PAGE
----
Chapter Two - Building The Team: A Trio, Then a Quartet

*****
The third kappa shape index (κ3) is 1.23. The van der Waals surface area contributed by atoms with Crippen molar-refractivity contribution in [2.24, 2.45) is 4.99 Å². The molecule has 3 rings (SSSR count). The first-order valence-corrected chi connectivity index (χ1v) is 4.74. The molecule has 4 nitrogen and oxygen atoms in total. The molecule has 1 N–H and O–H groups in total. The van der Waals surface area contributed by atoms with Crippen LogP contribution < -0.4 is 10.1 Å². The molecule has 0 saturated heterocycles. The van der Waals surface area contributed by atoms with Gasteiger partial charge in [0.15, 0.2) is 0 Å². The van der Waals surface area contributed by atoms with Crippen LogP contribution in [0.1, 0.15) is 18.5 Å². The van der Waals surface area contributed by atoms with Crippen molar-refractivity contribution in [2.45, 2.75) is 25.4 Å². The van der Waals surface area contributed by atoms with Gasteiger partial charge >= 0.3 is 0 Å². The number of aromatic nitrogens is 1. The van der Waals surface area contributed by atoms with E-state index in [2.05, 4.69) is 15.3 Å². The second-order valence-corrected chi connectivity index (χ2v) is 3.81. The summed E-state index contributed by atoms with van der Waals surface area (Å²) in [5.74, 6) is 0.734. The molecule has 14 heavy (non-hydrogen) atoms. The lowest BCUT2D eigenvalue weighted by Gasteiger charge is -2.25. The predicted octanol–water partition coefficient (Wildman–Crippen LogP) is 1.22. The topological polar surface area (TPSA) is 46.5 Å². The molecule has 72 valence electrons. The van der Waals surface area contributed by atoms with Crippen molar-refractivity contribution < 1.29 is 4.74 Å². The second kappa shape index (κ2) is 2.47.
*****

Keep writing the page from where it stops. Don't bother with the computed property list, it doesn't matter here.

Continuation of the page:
To best understand how the management component of Kohl’s incredibly successful retail concept was formed and developed over the years into what was considered world-class and the envy of so many of it’s competitors, one really need to go back and examine the extraordinary, yet at times, unremarkable, leadership skills of the head guy.When I was conducting my own due diligence on Kohl’s back in 1993 before eventually joining in the summer of 1994, I called around and spoke to people who had previously been with the company or who had some inside scoop on the key players of the company.Here are the brief descriptions taken from my notes that I wrote back then on Bill Kellogg:–“like a Sam Walton”–“a true gentleman”–“by far the easiest to work with”–“very down to earth”–“has lived a simple life”–“tries to stay close to the customer”Having had the opportunity of seeing Bill Kellogg in action, the above descriptions were really right on. Frankly, when I first got to know him, I was initially befuddled that Bill was the CEO of this fast-growing company. To be blunt, he just doesn’t dazzle you. Sure, when you realize he’s worth $1.5 billion, that’s impressive. But almost hard to believe. Still, if you buy the argument of late that ‘great’ companies aren’t run by flashy dynamos, then Bill Kellogg was a great example to support your point. He’s decidedly low-key, somewhat self-effacing, and clearly tries to stay off the radar screen.In the years that I’ve observed Bill, one thing about him has stood out and, in a very real way, has defined who this man really is. Bill had a undeniably strong commitment to people, most notably the folks in the trenches. You hear that accolade about business leaders a lot these days, but in many cases it is just a cliché. Not with Bill. This is a guy who, in the early years, would go to McDonald’s on the way to one of the stores, buy a couple bags full of hamburgers, and give them to all the sales associates upon his arrival! He clearly had a sense of purpose to treat his employees well, to always be attentive to the customer, and to reward those people who had confidence in us and invested their money in his company. That commitment became the heart of Kohl’s corporate culture and it has been evidenced throughout his tenure at the helm.When relating to the executives at the corporate offices, Bill always went out of his way to make us remember that we had a duty to listen to the needs of the customer. He would also encourage all of us to “take care of your people.” This was most evident as one of the quarterly meeting was coming to a close. After the key speakers had reviewed our recent performance (quarterly management boards that bonuses would largely hinge on), the microphone would then be handed over to Bill. The low key CEO would invariably open up with an observation about all the great talent that was assembled in the room, and identify some of the recent hires and their expected future contributions. When the meeting was finally coming to a close, Bill would always pause, look around at all of us, and say, “Remember, take care of your people.” It reminded me of a scene straight out of old reruns of “NYPD Blue” and “Hey, be careful out there”!In my opinion, all of this was part of the brilliance of Bill Kellogg. Later in his career, when the Kohl’s business model seemed unstoppable, Bill was in so many ways the perfect guy to oversee it all. Somewhere along the way he recognized that the continued success of the company was dependent on his ability to bring in great talent in the top positions, and allow them to grow and establish themselves, and take on greater positions of leadership. He increasingly took a back seat as the Executive Committee filled out, and the succession plan took shape. He truly, truly let his team run the show.Was Bill the most effusive, affable CEO the world has ever known? Clearly not. For example, he rarely walked the corporate offices just to ‘touch’ people (except for Christmas Eve), and he barely ever met anyone in the stores, particularly in new markets. To be sure, he was kind of a shy guy. I know that may sound like an incongruity for people on the outside looking at the leader of a hugely successful retailer, but that was the beauty of the business model: the success of Kohl’s was not based on the sizzle of a hot-shot celebrity CEO. A former executive with the company said it best: “With Bill, it was never an ego thing. In a lot of ways, he was the opposite of what most people expect to see in a leader of a large company. I mean, the guy was amazingly low-key! He really disliked confrontation. But, man, he really knew how to bring together a team.”The need to do just that – bring together a team –was top of mind in 1988 when Kellogg took stock and evaluated the state of his company. To be sure, things were quickly changing at Kohl’s. There were so many events that were rewriting the company’s future. First there was a management-led leveraged buyout, followed soon thereafter by a major recapitalization allowing for the purchase of a company that more than doubled revenues overnight. Bill Kellogg and his management team began to develop a new business model that was the beginning of what became one of the most successful models in the history of retailing.During this time, Kellogg began to take note of a young and fast-growing company based in California, owned by Minneapolis-based Target. It was a department store group called Mervyn’s, and it appealed to a more upscale customer than the (at the time) discount Target. While Target’s primary focus was on hardgoods, Mervyn’s placed far greater emphasis on apparel for everyone in the family: Mom, the primary shopper, her kids and husband. It was like a bell went off in Kellogg’s head. What intrigued him most was the vast potential of the Mervyn’s model. He had the vision to realize that this chain was well positioned to please the vast masses who represent middle America – not too high end, yet not too low brow. That middle ground was almost empty on the retail landscape. And business abhors a vacuum just as much as nature does.In addition, part of the strategy was to attract customers with national brands, much like a traditional department store, but at lower price points. Back in those days Target was trying to create a niche for a new kind of customer. They wanted to carry established name brands, but sell them more cheaply than traditional department stores.In a move that would have profound implications for the rest of his career and the future of his company, Bill Kellogg became a student of Mervyn’s, and even traveled to the West Coast to visit stores with his management team to better understand their business model. The more and more they evaluated Mervyn’s, they became convinced that most of the main components of their model could be successfully migrated to the Midwest and eventually implemented in the Kohl’s stores.Kellogg recognized he needed two key senior executives to help carry out his vision. These executives would have to complement his own strengths, and position the company for growth. First he needed an operator. And then he needed a merchant.And quickly to follow, Kellogg knew he needed to bring in a guy who could be in the on-deck circle when things started to take off.JOHN HERMAJohn Herma joined Kohl’s as Director of Human Resources in 1980, and was elevated by Bill Kellogg to Executive Vice President and Chief Operating Officer in 1986, the same year as the leveraged buyout. A New Yorker who grew up in Brooklyn, in his life before Kohl’s Herma held senior executive positions on the East Coast, notably with Gimbel Department Stores.When I was Director of Stores at Los Angeles-based Bullock’s in the late 1980s, I was introduced to a management adage that has stuck with me ever since. Sue Graham, the Store Manager of the South Coast Plaza Bullock’s, one of the highest-volume department stores in California, would often exhort her fellow associates in the store to “inspect what you expect.” This meant a truly hands on approach to management. You set clearly defined goals, then carefully inspect the results to see if those goals are being met. In working in a management capacity in a retail store, it’s all about the journey and almost never about the destination. You can work your tail off and get the store in great shape, but all it takes is a major sale day or a busy Saturday afternoon and the store is trashed. And then you have to repeat the fundamental task and get the store back to the high standards you’ve established for yourself and your associates. The process repeats itself, over and over and over again. It’s not complicated science, but to truly succeed at it, a manager needs to constantly walk the talk. Basic blocking and tackling. Keep it simple. Constant. Repetitive. Execution.From my vantage point while I was with Kohl’s, John Herma epitomized the business leader who embraced the adage “inspect what you expect.” He had a passion about establishing measurable objectives, and then devoting whatever time necessary to ensure that those standards were maintained. In describing John’s managerial style and the contributions he made to the success of Kohl’s, former direct-reports (i.e., his immediate subordinates) call attention to his “constantly listening to the needs of the customer.” In his early years with the company, John would frequently go out to one of the local Milwaukee stores during a Saturday afternoon or during a major sale and for hours he’d watch the flow of customers checking out at the registers. He would take lots of mental notes, then come to work on Monday morning and haul people into his office to discuss what he saw, and explore ways to make the customers’ shopping experiences more efficient, and more enjoyable. He focused on the operational issues in the stores, such as the length of lines or how long it took to complete a transaction. He would also zero in on real, everyday situations, such as the difficulty of an associate to find the right box size for the cookware she just sold to the customer.For example, when he received feedback that the number of customers waiting in line at the register were exceedingly high too much of the time, Herma advocated a customer service policy of “no more than two in line.” If that number was exceeded, an ‘88’ is called out over the loudspeaker and an additional associate should swiftly open up a new register. And when new policies such as these were implemented, procedures were put in place to “inspect what you expect” to insure compliance.Herma did what too few executives are willing to do. He spent a large portion of his time as the guy who rolled up his sleeves, delved into the ‘guts’ of the business, broke down all the processes into manageable parts, and then explored ways to simplify, improve and make less costly. It was a hands on kind of style that he never felt was “beneath him,” and he wasn’t willing to shirk these duties or assign them to a subordinate. The payoff was tangible. A vast accumulation of knowledge about the inner workings of the store.In one of the few times he was quoted for a magazine article, when describing the Kohl’s business model, Herma said: “We do 20 simple things that have impact when taken together. The key is the consistency of the execution.”His style of micromanagement was best summed up by one of his colleagues, who described him as “the toughest guy of the group to work with, but only with the people who work for him.”It’s true that not everyone in the company liked John Herma. He could be, in many instances, quite challenging. Yet, for whatever reason, I took a liking to John, and I think he made sincere efforts to support me in my role. I think toward the end, when it became apparent that Bill was not going to hand the CEO baton over to him, John appropriately pulled back. But he was not the type to lust after power. Instead, he kept the company’s best interests in mind, as well as his own.John had great conviction about the viability of Kohl’s new business model, as evidenced by getting extended lines of credit on his largest personal asset, his home, so that he could maximize his equity position in the new business venture. Talk about commitment! And in the end, it was worth it. The taking of that kind of risk during the LBO reaped enormous benefits for John and his family. While he has clearly lived the more quiet, ‘simple’ life like his partner Bill Kellogg, he, like the rest of the group, upon retirement, has treated himself for all that hard work.As a legacy, above and beyond all of the other significant contributions he made to the early success of Kohl’s, John Herma will be best remembered from my vantage point as the person who most exemplified ‘low-cost culture’ in the company. Unlike previous experiences, all of us at Kohl’s felt like we were working toward a common goal. From the CEO on down, you generally felt that everyone was being attentive to expense management. If we all traveled coach and stayed at budget hotels, we knew that genuinely improved our chances of ‘maxing’ the year-end team bonus. Along with the help of Arlene Meier, who later would replace Herma as COO, an emphasis was placed on the proactive planning of expenses in plenty of time to make it all work. Sure, we would zig and zig a bit when business got tough to pull out a month, but there was so much planning that you never felt we were out of control and pulling things out of a hat. There was a simple, understandable game plan. And John Herma’s role was to insure that selling, general and administrative expenses were leveraged as the company grew.JAY BAKERBorn and raised in Flushing, New York, Jay Baker, like so many other successful retailers, had exposure to the business of selling merchandise in a family business. Following graduation from the University of Pennsylvania in 1956, he had a two-year stint with the U.S. Army. Following his discharge from the armed forces, Baker entered the Macy’s training program in 1958. He went on to assume several assignments at a number of retailers in both merchandising and storeline positions in the 1960s and 1970s. Notably, he was a general merchandise manager at the Famous-Barr division of May Co. in St. Louis, was later director of stores and general merchandise manager at Saks Fifth Avenue in New YorkIn the early 1980s Baker became head of the BATUS Thimbles division, and once that business model started to stall, headed the BATUS corporate buying office for Gimbel’s, Marshall Field’s and Kohl’s. It was during this job that he first made contact with Bill Kellogg.Jay Baker was approached by Kellogg and joined Kohl’s in 1986 and quickly positioned himself as the head merchant, overseeing both the general merchandising and marketing functions of the company.Jay’s arrival at Kohl’s was a timely one. A former member of the Kohl’s Executive Committee in the 1980s put it this way: “Bill really didn’t recognize the merchandising needs of the company. It wasn’t until Jay came on board before the merchandise buying decisions started to really make sense.”Here’s some of the bullet descriptions of Jay Baker that I wrote down back in 1994 when I was researching my own job opportunity with Kohl’s:–“an incredible merchant, really knows how to get customers in the store”–“aggressive, highly motivated”–“very opinionated, can be difficult, at times mercurial and loud”–“has an extraordinary love of the game”–“protective of his own team, will take shots at the other guys, particularly the stores"Say whatever you want about Jay Baker, the man has a passion for retailing. Just picture this veteran aggressive New Yorker coming into a Midwestern company whose interaction was more civil than it was confrontational. But at the end of the day, people who worked around Jay were more than a little thankful that he was on their team and not the other guy’s team. With Jay, you knew you were going to win.When Jay came on board, he filled a major void. While the company had enjoyed limited success in recruiting some general and divisional merchandise managers from other companies over the years, up until that point Kohl’s had never really had a top-shelf merchant with a national reputation. Clearly, the timing was right for Jay. He had had some success in his prior assignments, but certainly no homerun. Once he arrived, they got very aggressive buying merchandise, and promoting it. In the chapters that follow, we’ll see how he was the most instrumental person in the history of Kohl’s to negotiate the carrying of national brands critical to the success of the business model. Jay Baker successfully enticed well-known brands to the company including Nike, Levi’s, Lee, Dockers, Reebok, Champion, Sketchers, Mudd, Calphalon, and many, many others.Jay Baker steadfastly maintained a vigorous routine to his workday. It involved a repetition of the fundamentals. Over the years I’ve seen senior executives grow weary of the routine, and eventually lose their enthusiasm and dedication to the business. Not so with Jay; he had a never-ending passion for retail, and thrived on the success of Kohl’s. Perhaps the spoils of victory were that much sweeter because in all the years leading up to his joining Kohl’s, he had never had The Big Hit.As an aside, The Big Hit is hitting a huge, towering financial homerun; this was a term I picked up many years ago from a former Macy’s CEO I used to work with, Art Reiner (who over the years no doubt has had some doubles and triples along the way, and continues to work as CEO of the Finley jewelry company).There are two parts of Jay’s routine that I will most remember. In many ways, they defined his personality as well as the culture of Kohl’s.A significant portion of Jay’s workweek involved participating in meetings with his key merchants and the advertising team to review the ad copy they were preparing. These "blue-line meetings” were opportunities to review an upcoming advertisement in its later stage, prior to going to press. In strict advertising jargon, a blue-line is a temporary, one-color proof made directly from the film on the printing press. It is used as a final proofing device right before the film goes to press, producing millions of ‘rotos,’ or inserts. These would be placed in Sunday newspapers in markets where Kohl’s had stores.Jay Baker was zealous in his active and passionate involvement in the creation of all of the printed, and later other media (radio and TV) advertising material at Kohl’s. He would spend hour upon hour reviewing every item on every page, challenging price points and inventory levels (or “prep,” for preparation), on the models he was shown. Says a former divisional merchandise manager who attended hundreds of these meetings with Baker over the years: “Jay always wanted to convey value and brands to the customer. He always drove us as merchants to promote aggressively. Those meetings could often get loud, so you just didn’t want to go in there without a lot of prep(i.e., substantial inventory to ‘support’ the ad) and great price points.”As will be discussed in more detail in a further chapter, one merchant who worked for Jay all those years was deeply affected by his boss’ ‘hands-on,’ methodical approach to advertising. Kevin Mansell, who was a senior hardgoods merchant when Jay joined Kohl’s in 1986, learned from the master and was well-prepared to take over the reins when Jay retired. The baton was passed, and the thoughtful, sometimes plodding process of preparing the Kohl’s advertising continued in much the same way as those early days.Another defining aspect of Jay’s was his routine of visiting stores, particularly on Saturday afternoons, following a morning at the corporate offices. Here’s the typical scenario: Bill, Jay and John would get into the offices on Saturdays around 9:00 a.m., look over the numbers from the previous week, meet with some of the senior management team in informal sessions, and then generally head out around noon or 1:00 p.m. Bill would tend to lay low the rest of the day, unless it was a big sale day. John would visit a couple of stores, though in the last couple of years he was there, this tailed off.Jay, on the other hand, maintained a routine that was extraordinarily consistent. While he would often visit one of a number of stores in the Milwaukee area as his first stop (usually either Waukesha, West Allis, Brookfield or Southridge), he almost always visited the Bayshore store, located just on the western edge of Whitefish Bay, part of the ‘northshore’ of Milwaukee suburbs. The store was located about a mile away from Jay’s home on Lakeshore Drive. The events that took place at that store on Saturday afternoons go down in the annals of Kohl’s folklore.At the time of Jay’s tenure at Kohl’s, the Bayshore store was older and tired-looking compared to the new prototypes we were churning out in all the new markets. It was clearly a problem store: we had a tough time retaining both management and highly productive sales associates. In addition, there was a formidable group of ‘old-timers’ who were incredibly resistant to change, much less raising the bar with respect to customer service and selling floor maintenance standards. They were part of the original gang that had managed to negotiate some sweetheart arrangements with respect to schedules, responsibilities and overall expectations. (Note: More so than perhaps any other store I was directly responsible for over my primarily storeline management career, the Kohl’s Bayshore store brought me back to 1983 when I was the assistant store manager of the Macy’s Herald Square store, which was unionized. During my first week there, I was ‘written up’ by a union steward for not calling in a ‘stand-by’ while I was bringing some new merchandise arrivals to the selling floor and placing the merchandise on the fixtures; see, the union had negotiated with management an agreement that if a manager wanted to ‘merchandise’ the floor [i.e., touch the goods] they would have to have a sales associate come up and literally ‘stand by’ the manager. Have you ever heard of anything so idiotic? Well, if you’ve ever been associated with some of the dynamics of a labor union, you probably have. But I digress….).Needless to say, it was a tough store to manage and to establish and maintain high standards on the selling floor and at the checkout areas. Jay would come in toward the end of typically the busiest day of the week, and he was often greeted with merchandise on the floor and long lines at the registers. Jay would walk the floor, get upset, then track down the Store Manager and rip into him (or her). Since this store was such a hotspot, the Store Manager reported directly to a Regional Manager (instead of a District Manager), who during my many years at Kohl’s was me, so I often was in the store when Jay would make his visit. Once he’d let things off his chest, he’d then cool down, go around the racetrack again with the store’s management team and then head home. It was during those walk-throughs that we would try to make observations that would later help us think of ways to better serve the merchandising and in-stock needs of the customer.Often, Jay would contact the Director of Stores, Larry Montgomery, and preach about how the stores were really letting the company down, that the merchants had done such a good job procuring the goods, and here we are at Bayshore not capitalizing on all that hard work.It didn’t raise its ugly head all that often, but during times like these Jay would get really uppity about the value of “the merchants” and begin to talk down and belittle “the store guys.” It was kind of an East Coast mentality (one that he no doubt refined when he was with Gimbel’s) that permeated the cultures of department stores in the 1970s and 1980s. With companies like May Department Stores or Federated Department Stores, the yin and yang of merchants vs. storeline is legendary. These store groups have historically been run by merchants, who tended to be less appreciative of the work of the store guys.Kohl’s, on the other hand, had been run by a guy, Bill Kellogg, who started in the trenches in the store, and related to the hard work of the sales associates and executives who worked nights and weekends when the customer was there. The environment was not conducive for Jay to take potshots at the stores while he was in the corporate office; he only let it rip when he was out in the stores. And Bayshore became his vessel to vent.Fortunately for me, Larry was great when it came to deflecting Jay’s criticisms of the local Milwaukee stores. He would let the criticism stop with himself. He would absorb it rather than send it up the chain of command. He was the kind of guy who rarely would ruin your Sunday afternoon with an “emergency” phone call; in fact, I’m sure there were times when Larry would check his office voicemail from his cell phone while he and I were playing golf and hear a “Jay Rant” and not even tell me about it. Usually, I would hear about a ‘Jay Sighting’ from one of my Store Managers or District Managers, and not from Larry.While often mercurial and not always the most pleasant to be around, Jay Baker was highly respected in the retail industry. He was viewed as a fair negotiator and a very knowledgeable merchant. Paul Charron, the former CEO of Liz Claiborne, has said of Baker: “I can’t think of another merchant I respect as much as Jay Baker. When you shake hands with him, it’s a deal.”In summary, Jay Baker is best noted for making some of the most important and everlasting imprints on the now famous Kohl’s business model. In the chapters that follow, you’ll see how his passion to provide customers with branded merchandise at terrific values in a pleasant shopping environment permeated the core values of the company.LARRY MONTGOMERYFollowing the hiring of John Herma and Jay Baker and the subsequent leveraged buyout in 1986, Bill Kellogg and his team made gradual steps toward implementing their collective vision of the new retail concept. They soon recognized a need to bring in another key executive who could help run the stores and assist in the further development of the business model.Through an executive search company, Bill Kellogg was introduced to Larry Montgomery and offered him the position of Senior Vice President – Stores. It was the beginning of an extremely successful partnership.Here are the brief descriptions made by others about Larry Montgomery when I was on fact-finding missions prior to joining Kohl’s in 1994:–“people like him very much”–“he walks, eats, works fast”–“great golfer, very competitive”–“not ruthless, but will eventually get marginal performers out”–“it’s hard to keep up with him”One of the ways I can help describe what it was like working for Larry is to set this up by telling a story. I once had a boss way back when I had earlier worked in Milwaukee for Gimbel’s Midwest. His name was Tony Cusatis, and he was a fiery Italian who, as the company’s top store manager expected, demanded, extremely high selling floor standards. Mr. Cusatis was famous for his oft-repeated line, “could be better.” He would occasionally pat someone on the back for a job well done, but it was always “could be better.”Working for Larry is a lot like that, although he rarely said the words to the effect of “could be better.” You just knew it could be better! If you’re looking for someone who’s into verbal positive feedback and pats you on the back for a job well done, he’s not your guy. But if you earned a spot and became a member of Larry’s team, and part of the inner circle (but not the inner sanctum: that was reserved for a couple of very close friends and relatives), you were incredibly well-treated. Larry took care of you, and you felt special. For these reasons, and obviously the success and momentum of the company during the 1990’s, Larry was able to recruit and retain many of the top retail executives in the industry during that decade.On the other hand, if you were not on Larry’s team, it wasn’t a whole lot of fun. In some respects there was a lot of positioning to be on the right side of all this, and, like most other companies, things got pretty political. Especially as the company began rapidly expanding, there were some people who couldn’t keep up, and there were certain people who protected other people. It never got too ugly, really, but it wasn’t all smooth sailing either.Unlike his boss Bill Kellogg, Larry did attend college, at Michigan State, playing briefly on the football team. Following his time in college, he eventually landed in retail with Block’s, a smaller division of Allied Stores Group, ascending to President and Chief Executive Officer in 1985. In 1987, Montgomery joined a division of May Department Stores, Indianapolis-based L.S. Ayers, as Senior Vice President – Director of Stores. About a year later, he moved over as Senior Vice President, General Merchandise Manager – Softlines, and soon thereafter, met with Bill Kellogg and joined Kohl’s in 1988.Larry is an extremely competitive individual, and attracts people with a similar passion about winning. There is no better example to illustrate this than sharing my experiences with Larry with his beloved game of golf. I will be forever grateful to Larry for introducing me to it. After I joined Kohl’s in 1994, Larry started to invite me to play with him at his club on Saturday afternoons following our work in the morning (it was standard operating procedure for Larry’s direct reports and some of the merchants in the buying division at corporate to work on Saturdays). I was a terrible golfer at first, but Larry was gracious in continuing to invite me to play in his foursome. I started to take a few lessons and over time my handicap got down to the mid-teens. But from the get-go, we always had some kind of competition on the course. It was nerve-wracking, to say the least. We started with smaller stakes, like dinner at the restaurant of the winner’s choosing, or a bottle of wine, something like that. But eventually, the stakes went up, particularly when Larry’s younger brother Dan and one of the then top regional store guys and one of my direct-reports, Beryl Buley, came into town. One weekend while we were all playing, someone came up with the bright idea of having a summer long, best of five tournament. We would play at different locations throughout the Midwest as we traveled and visited stores.We had great fun planning the rules of the contest and setting up the ‘prizes’ for this event. We played for some crazy things. One year we agreed that the losers would have to shave their heads, but Larry quickly reconsidered well before the first match, no doubt realizing that as Vice Chairman it might be a little tough walking into Monday morning’s Executive Committee meeting and explaining away a bald head. Instead, a new prize was set up: losers would pay for first-class accommodations with a weekend trip for the foursome to whatever golf resort location in the United States chosen by the winners. We headed out to Pinehurst, North Carolina, a few months later and we had the great experience of playing No. 2 just a couple of weeks before the U.S. Open, won that year by Payne Stewart.Perhaps the most memorable contest within our foursome was that one summer we played for tattoos. The deal was if you lost, it had to be at least the size of a quarter, but you could put it anywhere on your body. Fast forward to the end of that summer and I have a small tattoo of an orange burst Gibson Les Paul guitar (I’m a collector of vintage electrics, mostly). Beryl is still in corporate mainstream, so I’ll let him tell his story of the ifs, whens and wheres of his tattoo. Pretty high stakes, if you ask me.I have always been skeptical about the saying that you can learn a lot about a person by playing golf with them. That clearly was concocted by a low handicap golfer! But to know Larry is to recognize his undying love for the game of golf. The game, and all of the pageantry surrounding it, is a significant part of his life.What’s Larry’s game like? Well, he has a short backswing. While he can be erratic off the tee, he’s quite straight with his irons and very adept at the bump and run. He’s an excellent putter, particularly the long ones. He plays very fast. He’s quite good at getting into your head. And he rarely loses when he’s playing for something.Soon after arriving at Kohl’s in 1988, Montgomery was faced with the daunting task of incorporating the MainStreet stores into the Kohl’s organization. It was a massive undertaking. Says one executive still working at the company who was part of that merger: “It was complete and total running by the seat of our pants. We had a brief period of time to plan for the transition. First we interviewed all the Mainstreet Store Managers and Assistant Store Managers and decided who could handle our culture and who couldn’t. We then tried to get them up to speed. The merchants prepared to clear out all the merchandise we didn’t want and bring in some of the blockbuster deals they had purchased for the re-Grand Opening. It was an exciting time, but incredibly chaotic.”On the first day they opened with the name Kohl’s on their buildings, there was pandemonium in the stores. Customers flocked to all the great savings, only to discover that the newly-installed point-of-sale systems crashed, creating some of the longest customer lines in the history of retailing. Said an executive: “The deals were so terrific that no one wanted to leave them behind. So people stayed in line, unbelievably. We had lines with over 100 people at each register. It was more out of control than anything I’ve ever seen.”People who worked with Larry during that time remember him as cool under pressure, hard-working and driven to raise the bar and get it right. The organization quickly recovered from the incredibly strong opening of the former MainStreet stores, and soon found themselves operating as a much larger company, with stores located in over ten states.By the time Larry hired me in 1994, he had been promoted a year earlier to Executive Vice President – Director of Stores. Yet at the time, the leaders of the company were the original trio: Bill Kellogg, John Herma and Jay Baker. Management referred to the company as “Bill, John and Jay.” It wasn’t long, however, that the extraordinary leadership skills and charisma of Larry Montgomery changed that.In March, 1996, Larry was promoted to Vice Chairman. It was now Bill, John, Jay. And Larry.In February, 1999, Larry was promoted to Chief Executive Officer. He continued to serve as vice chairman and a member of the Board of Directors.And in March, 2003, he finally took the final baton from Bill Kellogg, and added the title of Chairman, roles that he continues to serve as of the date of this publishing.